And these are just the Telegram channels that have found even slight success. Many more have struggled to gain even that foothold, such as far-right figure Sargon of Akkad, men’s rights advocate Roosh V., and pro-Trump prankster Jacob Wohl—who has less than 300 followers.
So even though Telegram has over a quarter of a billion subscribers, America’s leading figures on the fringe and alternative media aren’t seeing much growth using the same tactics they’ve used in the past to build massive followings.
Why haven’t their pages taken off?
The app is not especially useful for breaking news, discussion, or threaded observations; and according to its own analytics site, the most popular channels on the site (which have millions of followers) are all quasi-legal Hindi movie streams. And Telegram’s function as a secure messaging app builds in a number of limitations. Crucially, the interaction goes one way, with users only able to react and comment to posts, not share them with their own channels, making it impossible for anything to go viral. And because it prides itself on secrecy, it’s hard to search for accounts or participate in trending topics.
Essentially, to use Telegram for social, you have to know exactly what you’re looking for, and exactly how to find it, because it’s not going to land in your feed secondhand, which is basically the opposite of how social media optimally works. It’s possible that the far-right pivoted to a place that doesn’t give them reach.
(Telegram didn’t return multiple requests for comment from Daily Dot.)
As such, the mainstream media and business worlds have almost totally ignored Telegram, leaving their names available to be snapped up by fakes and trolls. To use a few easy examples, Apple Music’s Telegram channel is clearly fake, as are Taylor Swift’s and the Los Angeles Dodgers.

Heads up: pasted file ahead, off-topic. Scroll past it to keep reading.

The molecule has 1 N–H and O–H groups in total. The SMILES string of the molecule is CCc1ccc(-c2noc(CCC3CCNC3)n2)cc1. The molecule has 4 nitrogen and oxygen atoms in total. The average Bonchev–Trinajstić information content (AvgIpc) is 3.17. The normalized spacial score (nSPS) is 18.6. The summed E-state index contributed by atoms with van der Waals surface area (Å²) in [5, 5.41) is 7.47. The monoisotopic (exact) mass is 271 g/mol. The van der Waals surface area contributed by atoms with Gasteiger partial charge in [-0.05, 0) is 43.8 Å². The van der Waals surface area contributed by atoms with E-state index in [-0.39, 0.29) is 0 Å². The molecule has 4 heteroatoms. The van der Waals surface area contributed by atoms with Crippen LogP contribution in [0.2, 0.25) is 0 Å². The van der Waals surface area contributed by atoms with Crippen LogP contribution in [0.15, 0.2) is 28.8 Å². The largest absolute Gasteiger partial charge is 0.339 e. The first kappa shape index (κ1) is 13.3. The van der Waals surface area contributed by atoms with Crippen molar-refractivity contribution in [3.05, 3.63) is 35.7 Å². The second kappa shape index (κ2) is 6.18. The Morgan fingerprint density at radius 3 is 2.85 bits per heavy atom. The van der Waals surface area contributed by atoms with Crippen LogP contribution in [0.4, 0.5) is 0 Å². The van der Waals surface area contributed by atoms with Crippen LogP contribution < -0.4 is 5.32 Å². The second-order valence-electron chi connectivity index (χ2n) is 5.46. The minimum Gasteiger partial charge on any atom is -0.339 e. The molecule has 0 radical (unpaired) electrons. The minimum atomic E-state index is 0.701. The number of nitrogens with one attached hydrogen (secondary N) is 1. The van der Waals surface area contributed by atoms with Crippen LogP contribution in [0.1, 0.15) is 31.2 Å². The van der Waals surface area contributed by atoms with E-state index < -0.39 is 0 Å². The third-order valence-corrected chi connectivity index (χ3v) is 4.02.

None of the major U.S. news networks have a presence on the site, and even President Trump’s page is an unofficial one that merely shares his tweets.
After the mass banning, most of these figures saw small spikes in their Telegram followings, but almost nothing since then, and have been stuck on their follower numbers for days.
And while Loomer’s account has been an almost non-stop, month-long rant, most others have used it only for sharing what they’ve already got on other pages. And because of the app’s function and limitations, it’s likely that there won’t be much in the way of original content to come.
The far-right’s failure to find fertile ground on Telegram can best be summarized in its inability to get more subscribers than one small channel on the site: Minions Quotes, which has reached 27,000 subscribers through relentless posting of cute memes and unfunny jokes.
And even though Minions Quotes has a surprising lack of actual quotes from Minions, it also has far more subscribers than any major right-wing media figure.
Jones and company have a long way to go to.
Mike Rothschild is a writer who specializes in researching and debunking conspiracy theories and fringe beliefs. He also writes about politics, history, and breaking news.